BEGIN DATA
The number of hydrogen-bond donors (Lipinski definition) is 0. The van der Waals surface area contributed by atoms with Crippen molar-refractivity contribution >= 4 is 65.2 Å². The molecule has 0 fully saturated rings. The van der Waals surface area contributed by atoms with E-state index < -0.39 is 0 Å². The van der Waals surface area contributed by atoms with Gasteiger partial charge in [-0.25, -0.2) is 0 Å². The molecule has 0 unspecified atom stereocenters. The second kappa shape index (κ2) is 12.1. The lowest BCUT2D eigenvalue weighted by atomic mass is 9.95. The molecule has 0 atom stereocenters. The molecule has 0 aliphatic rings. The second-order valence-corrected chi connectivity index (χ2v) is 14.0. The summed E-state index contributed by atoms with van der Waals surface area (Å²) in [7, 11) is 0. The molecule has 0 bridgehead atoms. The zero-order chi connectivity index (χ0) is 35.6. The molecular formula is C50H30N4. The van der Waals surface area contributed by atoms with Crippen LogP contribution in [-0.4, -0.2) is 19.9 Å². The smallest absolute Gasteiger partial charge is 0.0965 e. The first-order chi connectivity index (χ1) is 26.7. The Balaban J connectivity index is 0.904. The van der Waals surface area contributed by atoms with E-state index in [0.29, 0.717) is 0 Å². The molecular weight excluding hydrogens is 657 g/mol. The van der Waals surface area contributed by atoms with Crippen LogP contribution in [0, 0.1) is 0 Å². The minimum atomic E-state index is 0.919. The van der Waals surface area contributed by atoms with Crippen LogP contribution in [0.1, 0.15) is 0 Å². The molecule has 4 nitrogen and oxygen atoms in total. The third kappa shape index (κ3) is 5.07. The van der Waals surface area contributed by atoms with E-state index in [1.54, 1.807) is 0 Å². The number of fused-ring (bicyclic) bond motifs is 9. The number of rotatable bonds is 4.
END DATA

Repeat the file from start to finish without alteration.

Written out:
The number of hydrogen-bond donors (Lipinski definition) is 0. The van der Waals surface area contributed by atoms with Crippen molar-refractivity contribution >= 4 is 65.2 Å². The molecule has 0 fully saturated rings. The van der Waals surface area contributed by atoms with E-state index < -0.39 is 0 Å². The van der Waals surface area contributed by atoms with Gasteiger partial charge in [-0.25, -0.2) is 0 Å². The molecule has 0 unspecified atom stereocenters. The second kappa shape index (κ2) is 12.1. The lowest BCUT2D eigenvalue weighted by atomic mass is 9.95. The molecule has 0 atom stereocenters. The molecule has 0 aliphatic rings. The second-order valence-corrected chi connectivity index (χ2v) is 14.0. The summed E-state index contributed by atoms with van der Waals surface area (Å²) in [7, 11) is 0. The molecule has 0 bridgehead atoms. The zero-order chi connectivity index (χ0) is 35.6. The molecular formula is C50H30N4. The van der Waals surface area contributed by atoms with Crippen LogP contribution in [-0.4, -0.2) is 19.9 Å². The smallest absolute Gasteiger partial charge is 0.0965 e. The first-order chi connectivity index (χ1) is 26.7. The Balaban J connectivity index is 0.904. The van der Waals surface area contributed by atoms with E-state index in [0.29, 0.717) is 0 Å². The molecular weight excluding hydrogens is 657 g/mol. The van der Waals surface area contributed by atoms with Crippen LogP contribution in [0, 0.1) is 0 Å². The minimum atomic E-state index is 0.919. The van der Waals surface area contributed by atoms with Crippen LogP contribution in [0.1, 0.15) is 0 Å². The molecule has 4 nitrogen and oxygen atoms in total. The third kappa shape index (κ3) is 5.07. The van der Waals surface area contributed by atoms with E-state index in [1.54, 1.807) is 0 Å². The number of fused-ring (bicyclic) bond motifs is 9. The number of rotatable bonds is 4.